The distribution of marine invertebrates shows transitions between major faunal communities similar to those of marine fishes (Hall 1964, Valentine 1966, Hayden and Dolan 1976, Brusca and Wallerstein 1979). Invertebrate faunal boundaries along the west coast of North America occur at approximately Dixon Entrance (between Prince of Wales Island, Alaska and the Queen Charlotte Islands, B. C.) and the Strait of Juan de Fuca (between Vancouver Island and the Olympic Peninsula). The primary cause of this zonation is attributed to temperature (Hayden and Dolan 1976), but other abiotic (Valentine 1966) and biotic (Brusca and Wallerstein 1979) factors may also influence invertebrate distribution patterns.

Freshwater fishes

Freshwater fishes in south/central British Columbia, Washington and most of coastal Oregon are of Columbia River origin (McPhail and Lindsey 1986, Minckley et al. 1986). Variations in the makeup of freshwater fish communities in these areas reflect the varied dispersal patterns of fishes between river basins. The Stikine River in northern British Columbia is the point at which freshwater fishes from the north displace the Columbia River fish fauna (McPhail and Lindsay 1986). Thus, there is no evident pattern of variation in freshwater fishes associated with sockeye salmon in Washington and southern British Columbia.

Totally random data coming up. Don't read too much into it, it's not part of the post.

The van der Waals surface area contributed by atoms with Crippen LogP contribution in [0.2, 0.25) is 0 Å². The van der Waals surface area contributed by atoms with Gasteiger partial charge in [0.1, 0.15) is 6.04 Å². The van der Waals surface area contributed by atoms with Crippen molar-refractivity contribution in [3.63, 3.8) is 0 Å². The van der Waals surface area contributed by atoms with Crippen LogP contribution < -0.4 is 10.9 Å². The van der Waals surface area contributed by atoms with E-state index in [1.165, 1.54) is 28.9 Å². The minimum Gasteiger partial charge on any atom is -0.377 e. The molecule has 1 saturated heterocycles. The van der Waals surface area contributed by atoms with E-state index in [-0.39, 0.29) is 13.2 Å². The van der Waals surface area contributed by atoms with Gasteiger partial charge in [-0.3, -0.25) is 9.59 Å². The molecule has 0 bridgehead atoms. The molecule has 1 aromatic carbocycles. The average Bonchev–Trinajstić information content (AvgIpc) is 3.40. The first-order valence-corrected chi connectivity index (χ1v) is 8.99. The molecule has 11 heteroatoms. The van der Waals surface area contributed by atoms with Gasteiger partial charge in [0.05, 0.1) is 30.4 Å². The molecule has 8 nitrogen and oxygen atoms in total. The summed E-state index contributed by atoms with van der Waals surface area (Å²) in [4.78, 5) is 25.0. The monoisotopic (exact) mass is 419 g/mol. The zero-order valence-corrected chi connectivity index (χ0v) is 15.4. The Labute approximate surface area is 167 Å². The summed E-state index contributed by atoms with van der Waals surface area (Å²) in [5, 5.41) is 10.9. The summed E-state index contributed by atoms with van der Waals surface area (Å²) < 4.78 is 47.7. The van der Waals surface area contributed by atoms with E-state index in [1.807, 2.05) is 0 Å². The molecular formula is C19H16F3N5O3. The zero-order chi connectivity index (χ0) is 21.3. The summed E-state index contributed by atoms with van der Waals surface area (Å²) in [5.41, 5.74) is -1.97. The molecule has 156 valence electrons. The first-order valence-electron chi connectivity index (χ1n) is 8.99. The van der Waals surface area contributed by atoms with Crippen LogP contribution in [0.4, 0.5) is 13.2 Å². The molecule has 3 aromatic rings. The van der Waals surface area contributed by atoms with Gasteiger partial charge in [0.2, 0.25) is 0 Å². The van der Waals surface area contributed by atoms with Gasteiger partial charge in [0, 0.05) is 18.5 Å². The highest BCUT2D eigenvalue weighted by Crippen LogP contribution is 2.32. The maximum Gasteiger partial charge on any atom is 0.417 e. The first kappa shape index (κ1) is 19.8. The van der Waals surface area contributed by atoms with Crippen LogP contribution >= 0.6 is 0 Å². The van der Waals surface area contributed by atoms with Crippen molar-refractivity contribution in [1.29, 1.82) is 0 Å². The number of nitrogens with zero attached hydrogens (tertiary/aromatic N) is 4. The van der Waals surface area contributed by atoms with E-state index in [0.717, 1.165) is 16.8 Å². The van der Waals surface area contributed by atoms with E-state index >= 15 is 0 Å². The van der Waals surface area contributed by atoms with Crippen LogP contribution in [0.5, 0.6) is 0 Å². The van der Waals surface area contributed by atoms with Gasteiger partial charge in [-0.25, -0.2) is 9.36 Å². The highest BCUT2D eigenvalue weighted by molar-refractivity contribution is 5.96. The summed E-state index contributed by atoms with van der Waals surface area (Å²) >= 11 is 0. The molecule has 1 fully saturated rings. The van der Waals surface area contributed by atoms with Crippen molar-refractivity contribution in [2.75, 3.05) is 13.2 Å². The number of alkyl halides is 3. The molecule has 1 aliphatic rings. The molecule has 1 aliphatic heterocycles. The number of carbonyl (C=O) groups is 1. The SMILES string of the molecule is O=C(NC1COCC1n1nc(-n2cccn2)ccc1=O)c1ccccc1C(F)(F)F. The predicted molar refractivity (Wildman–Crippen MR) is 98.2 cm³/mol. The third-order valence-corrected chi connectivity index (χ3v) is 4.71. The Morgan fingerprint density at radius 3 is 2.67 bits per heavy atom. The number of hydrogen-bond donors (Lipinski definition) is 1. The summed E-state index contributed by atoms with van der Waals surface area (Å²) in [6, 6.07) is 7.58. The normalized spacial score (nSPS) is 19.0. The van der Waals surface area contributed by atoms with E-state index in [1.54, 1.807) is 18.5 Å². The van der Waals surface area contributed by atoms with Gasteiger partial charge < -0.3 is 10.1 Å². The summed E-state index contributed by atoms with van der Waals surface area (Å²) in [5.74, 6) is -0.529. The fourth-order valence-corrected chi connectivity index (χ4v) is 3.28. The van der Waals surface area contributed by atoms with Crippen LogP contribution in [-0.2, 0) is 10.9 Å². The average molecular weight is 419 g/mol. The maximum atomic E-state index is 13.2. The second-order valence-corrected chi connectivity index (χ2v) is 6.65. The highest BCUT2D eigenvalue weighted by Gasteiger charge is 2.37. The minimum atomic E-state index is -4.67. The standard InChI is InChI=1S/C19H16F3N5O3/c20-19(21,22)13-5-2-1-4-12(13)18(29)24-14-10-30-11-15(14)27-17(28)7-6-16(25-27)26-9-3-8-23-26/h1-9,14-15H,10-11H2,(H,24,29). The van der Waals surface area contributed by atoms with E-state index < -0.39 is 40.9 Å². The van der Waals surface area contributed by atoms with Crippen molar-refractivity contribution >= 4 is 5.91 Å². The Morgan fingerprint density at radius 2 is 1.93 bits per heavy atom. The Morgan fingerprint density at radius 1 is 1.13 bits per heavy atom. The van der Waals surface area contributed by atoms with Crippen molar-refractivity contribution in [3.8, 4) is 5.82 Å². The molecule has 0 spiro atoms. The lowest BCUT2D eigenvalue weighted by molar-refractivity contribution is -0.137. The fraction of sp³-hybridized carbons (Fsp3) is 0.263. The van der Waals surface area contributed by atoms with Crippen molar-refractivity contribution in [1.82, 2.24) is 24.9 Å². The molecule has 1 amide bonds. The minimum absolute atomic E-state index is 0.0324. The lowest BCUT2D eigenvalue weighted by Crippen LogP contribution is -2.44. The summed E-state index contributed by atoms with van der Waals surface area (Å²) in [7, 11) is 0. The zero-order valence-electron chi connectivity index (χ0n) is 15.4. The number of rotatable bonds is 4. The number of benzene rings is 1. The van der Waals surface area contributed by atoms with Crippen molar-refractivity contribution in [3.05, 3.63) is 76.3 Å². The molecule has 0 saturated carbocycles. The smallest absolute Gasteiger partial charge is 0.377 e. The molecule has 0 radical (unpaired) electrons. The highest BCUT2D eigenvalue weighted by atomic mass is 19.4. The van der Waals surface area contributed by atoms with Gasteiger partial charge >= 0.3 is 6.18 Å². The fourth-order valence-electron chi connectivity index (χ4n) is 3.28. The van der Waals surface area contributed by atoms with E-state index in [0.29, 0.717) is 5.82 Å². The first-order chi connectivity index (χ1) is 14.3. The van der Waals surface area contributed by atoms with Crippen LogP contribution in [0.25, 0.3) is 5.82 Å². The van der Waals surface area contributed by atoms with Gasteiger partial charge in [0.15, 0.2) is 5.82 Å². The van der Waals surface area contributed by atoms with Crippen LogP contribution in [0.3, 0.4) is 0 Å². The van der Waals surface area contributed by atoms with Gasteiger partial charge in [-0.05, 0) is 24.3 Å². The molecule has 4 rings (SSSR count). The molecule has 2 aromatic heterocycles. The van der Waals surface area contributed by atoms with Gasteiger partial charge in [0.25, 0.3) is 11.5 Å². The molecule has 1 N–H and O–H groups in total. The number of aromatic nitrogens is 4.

Estuarine fishes

Estuarine fishes also show regional differences based on presence or absence of species and can be roughly divided into four groups in Washington and Oregon (Monaco et al. 1992). Two groups were identified in Washington: the Fjord Group, which is restricted to Puget Sound and Hood Canal, and a second group, which is found in Grays Harbor, Willapa Bay, and the Columbia River estuary. Two other large groups, with considerable geographic overlap, extend from Willapa Bay in Washington to the Eel River estuary in California. Other estuary groupings are less evident and seem to depend more on characteristics of individual estuaries rather than geographic location.

Freshwater mollusks